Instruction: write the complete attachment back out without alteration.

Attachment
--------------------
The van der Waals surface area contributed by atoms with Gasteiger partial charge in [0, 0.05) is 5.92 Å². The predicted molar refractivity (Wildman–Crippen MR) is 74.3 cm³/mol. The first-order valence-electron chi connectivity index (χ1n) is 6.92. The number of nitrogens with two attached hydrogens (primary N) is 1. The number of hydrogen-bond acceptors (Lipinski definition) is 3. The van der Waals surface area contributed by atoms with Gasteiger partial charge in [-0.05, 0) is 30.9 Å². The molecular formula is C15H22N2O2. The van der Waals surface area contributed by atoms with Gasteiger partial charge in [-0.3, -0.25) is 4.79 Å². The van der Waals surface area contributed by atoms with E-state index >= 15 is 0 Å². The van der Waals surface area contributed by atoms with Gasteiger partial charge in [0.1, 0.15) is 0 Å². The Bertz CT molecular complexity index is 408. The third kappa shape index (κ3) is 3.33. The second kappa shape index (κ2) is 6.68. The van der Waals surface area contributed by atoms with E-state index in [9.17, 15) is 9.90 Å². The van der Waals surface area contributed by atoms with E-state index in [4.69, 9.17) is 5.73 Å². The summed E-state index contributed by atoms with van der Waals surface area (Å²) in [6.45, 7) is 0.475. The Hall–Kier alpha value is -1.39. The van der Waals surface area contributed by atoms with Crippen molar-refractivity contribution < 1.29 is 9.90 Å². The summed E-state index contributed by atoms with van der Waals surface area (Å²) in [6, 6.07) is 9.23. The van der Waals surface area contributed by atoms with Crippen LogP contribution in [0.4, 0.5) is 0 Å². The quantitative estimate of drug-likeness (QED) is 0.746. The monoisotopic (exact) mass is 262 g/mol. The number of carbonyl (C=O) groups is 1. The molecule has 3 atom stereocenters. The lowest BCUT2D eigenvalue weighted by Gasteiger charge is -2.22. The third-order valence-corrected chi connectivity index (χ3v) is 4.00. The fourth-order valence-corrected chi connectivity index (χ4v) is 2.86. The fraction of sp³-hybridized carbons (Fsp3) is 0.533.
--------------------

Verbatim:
The van der Waals surface area contributed by atoms with Gasteiger partial charge in [0, 0.05) is 5.92 Å². The predicted molar refractivity (Wildman–Crippen MR) is 74.3 cm³/mol. The first-order valence-electron chi connectivity index (χ1n) is 6.92. The number of nitrogens with two attached hydrogens (primary N) is 1. The number of hydrogen-bond acceptors (Lipinski definition) is 3. The van der Waals surface area contributed by atoms with Gasteiger partial charge in [-0.05, 0) is 30.9 Å². The molecular formula is C15H22N2O2. The van der Waals surface area contributed by atoms with Gasteiger partial charge in [-0.3, -0.25) is 4.79 Å². The van der Waals surface area contributed by atoms with E-state index >= 15 is 0 Å². The van der Waals surface area contributed by atoms with Gasteiger partial charge in [0.1, 0.15) is 0 Å². The Bertz CT molecular complexity index is 408. The third kappa shape index (κ3) is 3.33. The second kappa shape index (κ2) is 6.68. The van der Waals surface area contributed by atoms with E-state index in [9.17, 15) is 9.90 Å². The van der Waals surface area contributed by atoms with E-state index in [4.69, 9.17) is 5.73 Å². The summed E-state index contributed by atoms with van der Waals surface area (Å²) in [6.45, 7) is 0.475. The Hall–Kier alpha value is -1.39. The van der Waals surface area contributed by atoms with Crippen molar-refractivity contribution < 1.29 is 9.90 Å². The summed E-state index contributed by atoms with van der Waals surface area (Å²) in [6, 6.07) is 9.23. The van der Waals surface area contributed by atoms with Crippen LogP contribution in [0.4, 0.5) is 0 Å². The quantitative estimate of drug-likeness (QED) is 0.746. The monoisotopic (exact) mass is 262 g/mol. The number of carbonyl (C=O) groups is 1. The molecule has 3 atom stereocenters. The lowest BCUT2D eigenvalue weighted by Gasteiger charge is -2.22. The third-order valence-corrected chi connectivity index (χ3v) is 4.00. The fourth-order valence-corrected chi connectivity index (χ4v) is 2.86. The fraction of sp³-hybridized carbons (Fsp3) is 0.533.